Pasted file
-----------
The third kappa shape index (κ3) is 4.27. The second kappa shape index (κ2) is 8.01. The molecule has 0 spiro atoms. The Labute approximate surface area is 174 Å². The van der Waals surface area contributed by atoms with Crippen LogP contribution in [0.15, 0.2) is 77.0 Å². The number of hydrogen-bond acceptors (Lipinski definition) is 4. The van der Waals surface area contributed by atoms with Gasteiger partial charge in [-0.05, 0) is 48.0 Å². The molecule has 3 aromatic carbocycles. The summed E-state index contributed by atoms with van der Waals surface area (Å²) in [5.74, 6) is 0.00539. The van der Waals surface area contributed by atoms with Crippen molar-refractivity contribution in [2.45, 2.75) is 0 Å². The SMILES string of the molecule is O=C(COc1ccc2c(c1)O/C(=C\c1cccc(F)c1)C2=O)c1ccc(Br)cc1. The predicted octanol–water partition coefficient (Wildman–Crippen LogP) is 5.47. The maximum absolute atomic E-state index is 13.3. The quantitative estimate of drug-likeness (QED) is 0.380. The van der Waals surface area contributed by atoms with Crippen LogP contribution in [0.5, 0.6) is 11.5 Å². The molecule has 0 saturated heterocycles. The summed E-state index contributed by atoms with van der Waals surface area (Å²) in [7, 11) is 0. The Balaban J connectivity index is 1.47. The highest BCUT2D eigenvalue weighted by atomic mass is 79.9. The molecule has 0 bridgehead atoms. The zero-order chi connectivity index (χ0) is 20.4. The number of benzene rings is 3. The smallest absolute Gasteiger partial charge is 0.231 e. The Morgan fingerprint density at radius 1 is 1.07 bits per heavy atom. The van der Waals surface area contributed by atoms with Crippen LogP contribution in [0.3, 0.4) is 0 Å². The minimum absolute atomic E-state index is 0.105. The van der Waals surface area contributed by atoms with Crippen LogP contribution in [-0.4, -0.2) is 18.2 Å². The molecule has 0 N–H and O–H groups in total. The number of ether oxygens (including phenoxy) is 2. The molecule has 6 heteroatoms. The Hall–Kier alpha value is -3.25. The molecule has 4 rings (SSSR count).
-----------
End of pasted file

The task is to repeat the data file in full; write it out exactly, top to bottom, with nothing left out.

The third kappa shape index (κ3) is 4.27. The second kappa shape index (κ2) is 8.01. The molecule has 0 spiro atoms. The Labute approximate surface area is 174 Å². The van der Waals surface area contributed by atoms with Crippen LogP contribution in [0.15, 0.2) is 77.0 Å². The number of hydrogen-bond acceptors (Lipinski definition) is 4. The van der Waals surface area contributed by atoms with Gasteiger partial charge in [-0.05, 0) is 48.0 Å². The molecule has 3 aromatic carbocycles. The summed E-state index contributed by atoms with van der Waals surface area (Å²) in [5.74, 6) is 0.00539. The van der Waals surface area contributed by atoms with Crippen molar-refractivity contribution in [2.45, 2.75) is 0 Å². The SMILES string of the molecule is O=C(COc1ccc2c(c1)O/C(=C\c1cccc(F)c1)C2=O)c1ccc(Br)cc1. The predicted octanol–water partition coefficient (Wildman–Crippen LogP) is 5.47. The maximum absolute atomic E-state index is 13.3. The quantitative estimate of drug-likeness (QED) is 0.380. The van der Waals surface area contributed by atoms with Crippen LogP contribution in [0.5, 0.6) is 11.5 Å². The molecule has 0 saturated heterocycles. The summed E-state index contributed by atoms with van der Waals surface area (Å²) in [7, 11) is 0. The Balaban J connectivity index is 1.47. The highest BCUT2D eigenvalue weighted by atomic mass is 79.9. The molecule has 0 bridgehead atoms. The zero-order chi connectivity index (χ0) is 20.4. The number of benzene rings is 3. The smallest absolute Gasteiger partial charge is 0.231 e. The Morgan fingerprint density at radius 1 is 1.07 bits per heavy atom. The van der Waals surface area contributed by atoms with Crippen LogP contribution in [0.3, 0.4) is 0 Å². The minimum absolute atomic E-state index is 0.105. The van der Waals surface area contributed by atoms with Crippen LogP contribution in [-0.4, -0.2) is 18.2 Å². The molecule has 0 N–H and O–H groups in total. The number of ether oxygens (including phenoxy) is 2. The molecule has 6 heteroatoms. The Hall–Kier alpha value is -3.25. The molecule has 4 rings (SSSR count).